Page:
Despite all the evidence that parenthood can be hard on the psyche, parents also experience times of fulfillment that are hard to beat. Sometimes it’s the little moments of parenting – like the way your toddler says, "bsghetti" or how she hums when she is coloring – that make the difference, and paying attention to these can have a big impact. Some studies have found that when people are actively parenting, it’s these specific moments in time that are linked to the highest levels of happiness.
When people were asked to recall the financial sacrifices they’d made for their kids, they also reported being much happier as parents than those who were not asked to recall the financial pain of parenthood.
This could be viewed a simply a rationalization, but the same study found that parents who were first encouraged to idealize parenthood and visualize all the pleasant things involved reported many fewer feelings of negativity about being a parent. So focusing on the positive also minimized the negative.
Rather than lamenting the costs associated with your child’s education, try to focus on the many ways in which it will benefit your child. Say to yourself, “Yes, it costs a lot, but my child is getting a good education, learning to think critically, making friends, and learning to play violin and basketball.” Shifting attention from the cons to the pros is, as in any aspect of life, the most productive approach.
The kind of leisure time couples spent before the baby is born has a lot to do with how well the relationship works after the baby is born.
Personal time, either by yourself or with your partner, is an important part of maintaining your sense of self – and your sanity. Pursue a project you want to do; take a walk, visit a museum, listen to a CD you love. (In the same study, women also rated their moods as less negative toward their relatives after the birth of the child, which could suggest that having a baby makes one a little less hard on family members.)
Spending time with your spouse is also an important tool for getting through parenthood. Though couples’ alone time drops off sharply after a baby is born, it tends to climb in the months after – maybe not to pre-baby levels, but it does resume. And the kind of leisure time couples spent before the baby is born has a lot to do with how well the relationship works after the baby is born. For example, women who spend more time enjoying leisure activities with their husbands before having a child, are generally happier in the first year of their child’s life. For men, the situation is similar: the fewer leisure activities men do by themselves, the less conflict they experience after the baby is born.
So make sure that you have a night out with your significant other, whether or not you’re a parent. If you haven’t yet had a child, make the most of your time together, because it will translate to the strength of your relationship postnatally. And if you already have kids, make sure to give yourselves a night off once in a while, since doing so can increase your bond with each other, which will be a benefit to your child.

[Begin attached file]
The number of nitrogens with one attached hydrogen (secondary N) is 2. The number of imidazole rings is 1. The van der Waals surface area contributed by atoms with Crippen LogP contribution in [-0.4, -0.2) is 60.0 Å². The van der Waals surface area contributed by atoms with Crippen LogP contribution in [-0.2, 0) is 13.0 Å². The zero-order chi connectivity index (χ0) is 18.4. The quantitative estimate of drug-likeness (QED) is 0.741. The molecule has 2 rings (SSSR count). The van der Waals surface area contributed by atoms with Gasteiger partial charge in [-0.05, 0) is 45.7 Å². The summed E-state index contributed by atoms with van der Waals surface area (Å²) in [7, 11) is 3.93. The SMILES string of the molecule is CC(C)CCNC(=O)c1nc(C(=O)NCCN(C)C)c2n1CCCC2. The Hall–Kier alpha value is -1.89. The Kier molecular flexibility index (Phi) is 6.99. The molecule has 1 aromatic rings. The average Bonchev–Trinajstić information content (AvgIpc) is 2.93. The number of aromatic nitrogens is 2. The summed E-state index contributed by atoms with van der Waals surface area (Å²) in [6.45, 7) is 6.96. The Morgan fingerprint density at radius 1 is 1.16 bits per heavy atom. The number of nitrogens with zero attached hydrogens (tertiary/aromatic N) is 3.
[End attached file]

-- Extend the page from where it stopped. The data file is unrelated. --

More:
At the playground, stand back and be slower to step in. Kids need play — as much as parents — to help them learn their way in the world. Studies have found a decline in free play in the last few decades that is not only linked to, but may actually cause, the increased levels of depression, anxiety, feelings of helplessness and loss of control, and other negative effects that we seeing increasing in kids these days.
The “helicopter” phenomenon – parents who monitor their kids’ every move and pack their kids’ schedules full of extracurricular or educational activities – is becoming more widespread, it seems. But doing less can also make parenting more pleasurable.
Free play, the kind kids do totally on their own (as opposed to structured or supervised activity) is critically important in how kids develop basic cognitive abilities, like decision-making, problem-solving, and self-control. The trial-and-error nature of unstructured play is an essential practice for the trial-and-error nature of life – and taking it away from kids can actually be a great disservice to their overall mental well being.
Our tendency to strive for parental perfection is understandable, given the amount of information to which we have access nowadays. But over-parenting can lead to more anxiety than there needs to be. Learning to have fun with your child – and let him have fun, too – will not only make the experience more pleasant, it will be a big help to your child’s development.
Parenthood is a big change, bigger than many anticipate. This aspect in-and-of itself, can lead to negative feelings, since it is so easy to feel lost and ineffectual. Any change is hard for people to cope with – but especially difficult is one that involves responsibility for another life (particularly a screaming, crying, bodily-fluid-producing one). Even beyond the baby days, a school-aged child can present a whole new set of challenges, like scheduling activities, restricting screen-time, discipline, and homework management.
But childhood goes by fast. The early days of colic and diapers give way to action figures and tea parties, to college applications, to proms, and, finally, to empty-nesting. Approaching parenthood as a process can help keep you sane through it all. Take it seriously but not too seriously. As harrowing as the bad times are, keep in mind that they too shall pass – and the good times go by just as quickly.